Chaikin Oscillator Explained : Price Analyses

Chaikin Oscillator Explained

The Chaikin oscillator measures the money moving in and out of a given security. In practice, the oscillator is the accumulation distribution of the moving-average-convergence-divergence (MACD) indicator.

As a momentum indicator, the Chaikin oscillator helps to measure the momentum generated by oscillations of the accumulation and distribution line.

Chaikin Oscillator

Using the Chaikin oscillator confers certain benefits. The line is a visual representation between the buyers and sellers in a given marketplace. Thus, when the line turns above the zero line, it is said that buyers are in control, while a dip below the zero line indicates that sellers have taken over.

As a leading indicator, knowing which way the momentum is heading can foreshadow a change in price direction.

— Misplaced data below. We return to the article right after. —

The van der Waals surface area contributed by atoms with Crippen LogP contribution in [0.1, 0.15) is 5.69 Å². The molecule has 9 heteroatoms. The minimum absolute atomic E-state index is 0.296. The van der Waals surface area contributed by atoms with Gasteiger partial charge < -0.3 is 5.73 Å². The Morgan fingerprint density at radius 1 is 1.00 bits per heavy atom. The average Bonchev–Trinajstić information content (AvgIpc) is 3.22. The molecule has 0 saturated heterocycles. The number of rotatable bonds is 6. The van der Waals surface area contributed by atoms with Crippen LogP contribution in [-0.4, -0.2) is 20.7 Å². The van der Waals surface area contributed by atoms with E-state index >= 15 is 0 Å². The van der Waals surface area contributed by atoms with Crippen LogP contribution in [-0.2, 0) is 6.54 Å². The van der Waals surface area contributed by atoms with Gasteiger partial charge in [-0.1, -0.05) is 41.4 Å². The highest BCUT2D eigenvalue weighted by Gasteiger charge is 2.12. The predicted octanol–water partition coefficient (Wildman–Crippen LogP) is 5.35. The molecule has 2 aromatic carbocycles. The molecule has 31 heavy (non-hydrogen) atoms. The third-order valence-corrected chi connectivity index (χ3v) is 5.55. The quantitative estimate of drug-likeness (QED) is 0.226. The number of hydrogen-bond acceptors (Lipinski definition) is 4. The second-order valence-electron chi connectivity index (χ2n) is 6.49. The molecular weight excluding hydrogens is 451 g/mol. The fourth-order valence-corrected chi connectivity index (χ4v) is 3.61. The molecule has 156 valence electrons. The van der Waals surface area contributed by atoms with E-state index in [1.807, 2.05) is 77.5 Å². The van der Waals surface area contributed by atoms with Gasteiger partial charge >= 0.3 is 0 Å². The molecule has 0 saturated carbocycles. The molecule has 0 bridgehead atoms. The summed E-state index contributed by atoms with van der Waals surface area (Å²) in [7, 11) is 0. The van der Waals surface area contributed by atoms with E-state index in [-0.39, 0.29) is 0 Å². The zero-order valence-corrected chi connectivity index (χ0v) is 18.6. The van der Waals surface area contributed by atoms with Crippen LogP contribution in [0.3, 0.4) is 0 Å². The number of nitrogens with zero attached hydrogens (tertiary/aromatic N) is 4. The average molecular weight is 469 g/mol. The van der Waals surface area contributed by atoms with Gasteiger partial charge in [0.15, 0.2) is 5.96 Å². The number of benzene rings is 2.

• One way to use the oscillator is with divergences when attempting to predict a change in the price trend. For example, if prices are making higher highs while the oscillator is trending lower, this may indicate that a change is about to take place in the overall trend due to a bearish divergence.
  • Conversely, a bullish divergence is when prices make lower lows while the Chaikin oscillator moves above the zero line to the positive.

At its core, the Chaikin oscillator illustrates the theory of accumulation and distribution. During periods of accumulation, educated ‘smart money,’ or ‘strong hands’ buys the security, which leads to higher prices and price velocity. Once the period of accumulation reaches its peak, the market then moves to a form of distribution, which is when the smart, educated investors sell off their positions to lock in a profit.

The distribution of profits kicks off a new downward trend, as money is changed from the strong hands to the weak. Speculative, less-informed investors tend to buy near the top at market cycles as strong hands exit the market.

This theory of accumulation and distribution is what the Chaikin oscillator and other momentum and money flow-based oscillators are based on.

Matthew North

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